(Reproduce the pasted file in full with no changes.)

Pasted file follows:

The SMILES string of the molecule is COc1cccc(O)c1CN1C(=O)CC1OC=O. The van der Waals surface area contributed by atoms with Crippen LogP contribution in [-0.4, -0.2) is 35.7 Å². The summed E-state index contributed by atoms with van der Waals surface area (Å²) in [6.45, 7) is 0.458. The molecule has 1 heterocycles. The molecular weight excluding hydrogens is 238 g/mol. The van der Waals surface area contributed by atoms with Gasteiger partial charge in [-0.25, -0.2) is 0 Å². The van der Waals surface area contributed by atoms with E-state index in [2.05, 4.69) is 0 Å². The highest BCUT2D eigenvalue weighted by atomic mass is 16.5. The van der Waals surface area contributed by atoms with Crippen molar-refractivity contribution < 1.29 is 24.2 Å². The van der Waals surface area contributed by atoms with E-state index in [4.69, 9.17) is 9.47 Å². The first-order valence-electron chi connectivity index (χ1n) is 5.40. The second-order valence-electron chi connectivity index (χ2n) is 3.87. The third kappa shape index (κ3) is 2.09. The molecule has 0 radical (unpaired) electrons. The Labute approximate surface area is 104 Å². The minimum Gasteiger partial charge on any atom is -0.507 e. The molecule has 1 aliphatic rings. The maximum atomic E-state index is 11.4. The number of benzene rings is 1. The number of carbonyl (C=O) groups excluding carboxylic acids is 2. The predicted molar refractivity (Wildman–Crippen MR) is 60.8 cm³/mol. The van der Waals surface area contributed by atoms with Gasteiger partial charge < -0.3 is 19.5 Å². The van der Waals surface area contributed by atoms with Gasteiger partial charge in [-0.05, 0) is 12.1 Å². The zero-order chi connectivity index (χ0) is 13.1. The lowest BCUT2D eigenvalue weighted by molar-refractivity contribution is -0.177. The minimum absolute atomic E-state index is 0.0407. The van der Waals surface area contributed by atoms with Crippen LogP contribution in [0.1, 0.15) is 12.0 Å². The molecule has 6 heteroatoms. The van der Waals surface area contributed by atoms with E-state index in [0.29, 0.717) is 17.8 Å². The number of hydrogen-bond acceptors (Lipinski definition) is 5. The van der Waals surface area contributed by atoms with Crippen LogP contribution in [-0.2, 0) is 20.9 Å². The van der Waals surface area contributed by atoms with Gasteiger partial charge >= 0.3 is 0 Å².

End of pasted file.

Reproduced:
The SMILES string of the molecule is COc1cccc(O)c1CN1C(=O)CC1OC=O. The van der Waals surface area contributed by atoms with Crippen LogP contribution in [-0.4, -0.2) is 35.7 Å². The summed E-state index contributed by atoms with van der Waals surface area (Å²) in [6.45, 7) is 0.458. The molecule has 1 heterocycles. The molecular weight excluding hydrogens is 238 g/mol. The van der Waals surface area contributed by atoms with Gasteiger partial charge in [-0.25, -0.2) is 0 Å². The van der Waals surface area contributed by atoms with E-state index in [2.05, 4.69) is 0 Å². The highest BCUT2D eigenvalue weighted by atomic mass is 16.5. The van der Waals surface area contributed by atoms with Crippen molar-refractivity contribution < 1.29 is 24.2 Å². The van der Waals surface area contributed by atoms with E-state index in [4.69, 9.17) is 9.47 Å². The first-order valence-electron chi connectivity index (χ1n) is 5.40. The second-order valence-electron chi connectivity index (χ2n) is 3.87. The third kappa shape index (κ3) is 2.09. The molecule has 0 radical (unpaired) electrons. The Labute approximate surface area is 104 Å². The minimum Gasteiger partial charge on any atom is -0.507 e. The molecule has 1 aliphatic rings. The maximum atomic E-state index is 11.4. The number of benzene rings is 1. The number of carbonyl (C=O) groups excluding carboxylic acids is 2. The predicted molar refractivity (Wildman–Crippen MR) is 60.8 cm³/mol. The van der Waals surface area contributed by atoms with Gasteiger partial charge < -0.3 is 19.5 Å². The van der Waals surface area contributed by atoms with Gasteiger partial charge in [-0.05, 0) is 12.1 Å². The zero-order chi connectivity index (χ0) is 13.1. The lowest BCUT2D eigenvalue weighted by molar-refractivity contribution is -0.177. The minimum absolute atomic E-state index is 0.0407. The van der Waals surface area contributed by atoms with Crippen LogP contribution in [0.1, 0.15) is 12.0 Å². The molecule has 6 heteroatoms. The van der Waals surface area contributed by atoms with E-state index in [0.29, 0.717) is 17.8 Å². The number of hydrogen-bond acceptors (Lipinski definition) is 5. The van der Waals surface area contributed by atoms with Crippen LogP contribution in [-0.2, 0) is 20.9 Å². The van der Waals surface area contributed by atoms with Gasteiger partial charge >= 0.3 is 0 Å².